There are also some issues with ICEs when it comes to testing of learning objectives. A tertiary course at a university is scaffolded by a formal syllabus that constitutes the framework of the course. The heart of the syllabus is the section that lists the learning objectives. The most fundamental idea about conducting an exam is to confirm that students have met the learning objectives. A ‘pass’ grade indicates that the student has reached all the course’s objectives (?). The problem with an ICE, at least in ‘hard’ disciplines like STEM (Science, Technology, Engineering and Mathematics), is that due to the imposed time constraint, items that test all objectives cannot be included in an in-class exam (ICE). Even if they are, a student may only need 50% of the maximum score to get a ‘pass’ grade. Hence, a student who is awarded only a pass grade has most likely not reached all the objectives in the syllabus. This could be effectively neutralized by introducing THEs (take-home exams). Due to the elongated time-span and the unlimited access to information, there are no longer any reasons not to include test items that cover all syllabus’ learning objectives and to pass the exam, students must prove that they have met all objectives. This would be a reasonable consequence of introducing THEs in STEM disciplines—it would benefit students’ learning and would be a ponderous argument against incredulous stakeholders.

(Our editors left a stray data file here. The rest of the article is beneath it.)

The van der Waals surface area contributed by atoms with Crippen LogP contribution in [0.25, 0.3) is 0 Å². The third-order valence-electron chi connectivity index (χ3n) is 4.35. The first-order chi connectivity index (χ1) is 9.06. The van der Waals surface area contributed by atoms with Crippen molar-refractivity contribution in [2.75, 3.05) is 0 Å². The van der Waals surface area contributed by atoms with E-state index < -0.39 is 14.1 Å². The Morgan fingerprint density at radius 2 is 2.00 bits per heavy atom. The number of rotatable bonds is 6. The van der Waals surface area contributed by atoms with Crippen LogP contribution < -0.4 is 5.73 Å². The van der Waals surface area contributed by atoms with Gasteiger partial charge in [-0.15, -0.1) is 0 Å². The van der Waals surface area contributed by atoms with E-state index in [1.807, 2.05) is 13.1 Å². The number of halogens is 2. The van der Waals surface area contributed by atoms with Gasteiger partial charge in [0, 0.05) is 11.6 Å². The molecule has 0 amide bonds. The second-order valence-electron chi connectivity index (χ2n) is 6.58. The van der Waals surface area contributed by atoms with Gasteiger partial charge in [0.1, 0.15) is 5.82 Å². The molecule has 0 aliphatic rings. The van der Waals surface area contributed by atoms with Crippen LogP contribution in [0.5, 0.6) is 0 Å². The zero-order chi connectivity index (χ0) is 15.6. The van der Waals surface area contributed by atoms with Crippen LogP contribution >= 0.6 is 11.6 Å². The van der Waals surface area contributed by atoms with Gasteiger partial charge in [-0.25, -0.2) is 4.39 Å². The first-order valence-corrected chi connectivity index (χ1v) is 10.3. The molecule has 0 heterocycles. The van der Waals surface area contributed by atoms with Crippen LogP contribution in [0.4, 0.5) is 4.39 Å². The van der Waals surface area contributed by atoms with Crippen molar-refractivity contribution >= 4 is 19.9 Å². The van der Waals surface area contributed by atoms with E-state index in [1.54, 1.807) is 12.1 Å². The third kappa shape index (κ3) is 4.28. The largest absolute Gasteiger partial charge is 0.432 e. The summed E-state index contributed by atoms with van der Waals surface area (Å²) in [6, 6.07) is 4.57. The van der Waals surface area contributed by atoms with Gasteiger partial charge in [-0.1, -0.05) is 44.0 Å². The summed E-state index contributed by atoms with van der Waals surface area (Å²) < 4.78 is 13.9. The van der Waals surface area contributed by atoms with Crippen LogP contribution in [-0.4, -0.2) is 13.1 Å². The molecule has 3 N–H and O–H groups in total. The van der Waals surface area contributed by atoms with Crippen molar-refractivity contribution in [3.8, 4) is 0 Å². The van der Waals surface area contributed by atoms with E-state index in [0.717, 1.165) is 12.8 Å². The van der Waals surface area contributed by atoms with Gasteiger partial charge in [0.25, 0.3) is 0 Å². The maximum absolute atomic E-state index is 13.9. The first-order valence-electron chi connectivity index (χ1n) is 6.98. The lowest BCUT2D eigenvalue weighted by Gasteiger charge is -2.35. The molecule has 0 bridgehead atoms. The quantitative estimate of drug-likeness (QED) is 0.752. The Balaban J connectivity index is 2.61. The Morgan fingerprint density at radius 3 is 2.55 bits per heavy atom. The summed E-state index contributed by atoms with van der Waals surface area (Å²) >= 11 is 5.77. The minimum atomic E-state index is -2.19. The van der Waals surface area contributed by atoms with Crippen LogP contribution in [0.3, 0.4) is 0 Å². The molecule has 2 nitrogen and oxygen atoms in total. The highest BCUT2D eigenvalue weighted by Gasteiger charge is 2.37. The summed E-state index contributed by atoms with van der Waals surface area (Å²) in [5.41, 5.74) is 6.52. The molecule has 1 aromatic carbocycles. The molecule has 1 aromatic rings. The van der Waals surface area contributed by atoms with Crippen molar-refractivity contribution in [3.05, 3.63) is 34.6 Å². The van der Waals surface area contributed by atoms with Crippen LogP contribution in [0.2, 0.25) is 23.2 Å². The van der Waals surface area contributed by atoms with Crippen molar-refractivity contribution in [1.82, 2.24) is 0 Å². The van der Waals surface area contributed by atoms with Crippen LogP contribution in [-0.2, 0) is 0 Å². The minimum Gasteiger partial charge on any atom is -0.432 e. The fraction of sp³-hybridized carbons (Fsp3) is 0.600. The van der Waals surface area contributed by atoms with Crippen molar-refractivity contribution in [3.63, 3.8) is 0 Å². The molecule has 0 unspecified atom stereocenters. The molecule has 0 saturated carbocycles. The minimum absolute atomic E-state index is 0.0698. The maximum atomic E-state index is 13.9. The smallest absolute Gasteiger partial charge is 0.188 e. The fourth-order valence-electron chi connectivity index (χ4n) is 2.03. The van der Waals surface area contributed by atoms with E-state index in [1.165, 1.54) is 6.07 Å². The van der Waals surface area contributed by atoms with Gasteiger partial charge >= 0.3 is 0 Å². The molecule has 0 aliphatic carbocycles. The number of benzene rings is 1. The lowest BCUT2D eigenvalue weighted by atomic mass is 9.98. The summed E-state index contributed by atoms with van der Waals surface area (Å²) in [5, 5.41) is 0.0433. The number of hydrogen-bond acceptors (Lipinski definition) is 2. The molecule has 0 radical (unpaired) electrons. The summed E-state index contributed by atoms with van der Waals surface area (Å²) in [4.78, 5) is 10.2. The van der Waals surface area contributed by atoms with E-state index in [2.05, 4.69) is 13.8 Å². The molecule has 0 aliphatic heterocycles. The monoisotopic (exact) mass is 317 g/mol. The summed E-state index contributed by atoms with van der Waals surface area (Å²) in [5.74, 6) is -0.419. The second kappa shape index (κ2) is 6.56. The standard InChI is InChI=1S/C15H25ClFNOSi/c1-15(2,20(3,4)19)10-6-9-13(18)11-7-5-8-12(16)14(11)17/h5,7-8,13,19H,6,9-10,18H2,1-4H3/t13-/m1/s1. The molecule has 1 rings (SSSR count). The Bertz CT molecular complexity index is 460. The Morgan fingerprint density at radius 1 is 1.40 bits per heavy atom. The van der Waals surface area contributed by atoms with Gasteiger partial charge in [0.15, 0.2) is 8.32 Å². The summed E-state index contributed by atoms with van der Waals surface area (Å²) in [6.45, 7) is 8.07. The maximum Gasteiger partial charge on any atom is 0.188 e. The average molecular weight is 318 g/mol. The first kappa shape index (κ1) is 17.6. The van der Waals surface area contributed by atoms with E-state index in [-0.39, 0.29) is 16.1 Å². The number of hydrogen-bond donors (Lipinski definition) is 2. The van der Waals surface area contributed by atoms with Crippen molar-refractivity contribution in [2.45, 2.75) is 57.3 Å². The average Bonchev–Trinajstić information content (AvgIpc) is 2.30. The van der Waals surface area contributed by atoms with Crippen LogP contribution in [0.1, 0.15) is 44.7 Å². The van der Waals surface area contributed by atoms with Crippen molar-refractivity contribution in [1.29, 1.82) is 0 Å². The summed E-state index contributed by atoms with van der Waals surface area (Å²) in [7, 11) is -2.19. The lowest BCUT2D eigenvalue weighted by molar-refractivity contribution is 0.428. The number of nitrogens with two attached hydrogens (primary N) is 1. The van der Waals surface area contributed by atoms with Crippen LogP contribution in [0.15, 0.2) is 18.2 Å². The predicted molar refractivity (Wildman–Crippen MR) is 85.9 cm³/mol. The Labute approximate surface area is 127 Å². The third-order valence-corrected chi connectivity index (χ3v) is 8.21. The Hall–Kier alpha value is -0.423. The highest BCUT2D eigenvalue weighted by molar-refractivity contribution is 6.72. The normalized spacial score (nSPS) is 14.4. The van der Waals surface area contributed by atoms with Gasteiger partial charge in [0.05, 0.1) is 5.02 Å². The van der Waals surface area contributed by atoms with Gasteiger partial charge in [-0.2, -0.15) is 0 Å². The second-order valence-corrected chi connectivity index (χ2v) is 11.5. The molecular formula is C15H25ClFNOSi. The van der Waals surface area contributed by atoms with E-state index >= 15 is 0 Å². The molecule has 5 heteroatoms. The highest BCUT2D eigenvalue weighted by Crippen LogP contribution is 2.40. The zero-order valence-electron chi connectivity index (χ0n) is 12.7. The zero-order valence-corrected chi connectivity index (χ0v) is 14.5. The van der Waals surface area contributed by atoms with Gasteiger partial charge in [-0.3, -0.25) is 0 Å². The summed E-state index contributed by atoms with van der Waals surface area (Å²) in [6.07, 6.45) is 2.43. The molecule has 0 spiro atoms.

This work emerged from a need to find alternative assessment methods consonant with the 2020 students’ study habits, e-universities’ conditions, future stakeholders’ demands and to see if a general introduction of THEs in STEM disciplines could be justified. For these reasons, the research concerning the traditional take-home exam (THE) has been systematically reviewed. In this context, a THE is an exam that the students can do at any location of their choice, it is non-proctored and the time limit is extended to days (rather than hours as is the typical time limit for an ICE). As opposed to ‘home assignments’, THEs are always ‘high-stake’, i.e., they have a decisive impact on the students’ grade. THEs have been used for decades but mostly for certain disciplines; they are well established in ‘soft’ disciplines (like psychology) but less common in ‘hard’ disciplines (like medicine and engineering). One of the aims of this work was to review the hitherto research conducted on THEs and to understand why they are prevalent in some disciplines while unwonted in others. THEs have some apparent advantages and disadvantages. The extended time limit implies less stress on the students, more complex and open-ended questions can be used which would increase the test liability. On the disadvantage side, there is of course the apparent risk of cheating when the exam is not proctored. One objective of this review was to map the community’s consensus concerning non-proctored take-home exams, contrast the advantages with the disadvantages and thereby provide a basis for deciding if, when and how to implement THEs in higher education. This should be of uttermost interest to tertiary educators in general and to those who conduct their courses online in particular (where in-class exams may be inconvenient or impractical). Another objective was to find scientific arguments that could justify a spread of THEs (take-home exams) also into STEM disciplines.